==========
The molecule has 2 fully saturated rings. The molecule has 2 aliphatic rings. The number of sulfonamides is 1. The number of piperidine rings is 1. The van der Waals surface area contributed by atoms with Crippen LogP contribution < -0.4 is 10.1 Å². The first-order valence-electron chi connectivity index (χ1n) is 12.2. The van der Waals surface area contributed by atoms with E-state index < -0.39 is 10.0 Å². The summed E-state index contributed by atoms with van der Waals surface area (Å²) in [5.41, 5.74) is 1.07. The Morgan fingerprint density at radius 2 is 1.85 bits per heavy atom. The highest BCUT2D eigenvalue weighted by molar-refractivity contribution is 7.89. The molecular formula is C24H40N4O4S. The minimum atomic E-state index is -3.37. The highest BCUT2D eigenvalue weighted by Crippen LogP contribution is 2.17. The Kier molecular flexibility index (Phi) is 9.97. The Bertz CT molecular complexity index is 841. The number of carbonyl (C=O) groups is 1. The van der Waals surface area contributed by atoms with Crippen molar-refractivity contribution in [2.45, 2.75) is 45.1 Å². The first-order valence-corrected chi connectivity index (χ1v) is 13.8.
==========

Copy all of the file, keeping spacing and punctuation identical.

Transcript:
The molecule has 2 fully saturated rings. The molecule has 2 aliphatic rings. The number of sulfonamides is 1. The number of piperidine rings is 1. The van der Waals surface area contributed by atoms with Crippen LogP contribution < -0.4 is 10.1 Å². The first-order valence-electron chi connectivity index (χ1n) is 12.2. The van der Waals surface area contributed by atoms with E-state index < -0.39 is 10.0 Å². The summed E-state index contributed by atoms with van der Waals surface area (Å²) in [5.41, 5.74) is 1.07. The Morgan fingerprint density at radius 2 is 1.85 bits per heavy atom. The highest BCUT2D eigenvalue weighted by molar-refractivity contribution is 7.89. The molecular formula is C24H40N4O4S. The minimum atomic E-state index is -3.37. The highest BCUT2D eigenvalue weighted by Crippen LogP contribution is 2.17. The Kier molecular flexibility index (Phi) is 9.97. The Bertz CT molecular complexity index is 841. The number of carbonyl (C=O) groups is 1. The van der Waals surface area contributed by atoms with Crippen molar-refractivity contribution in [2.45, 2.75) is 45.1 Å². The first-order valence-corrected chi connectivity index (χ1v) is 13.8.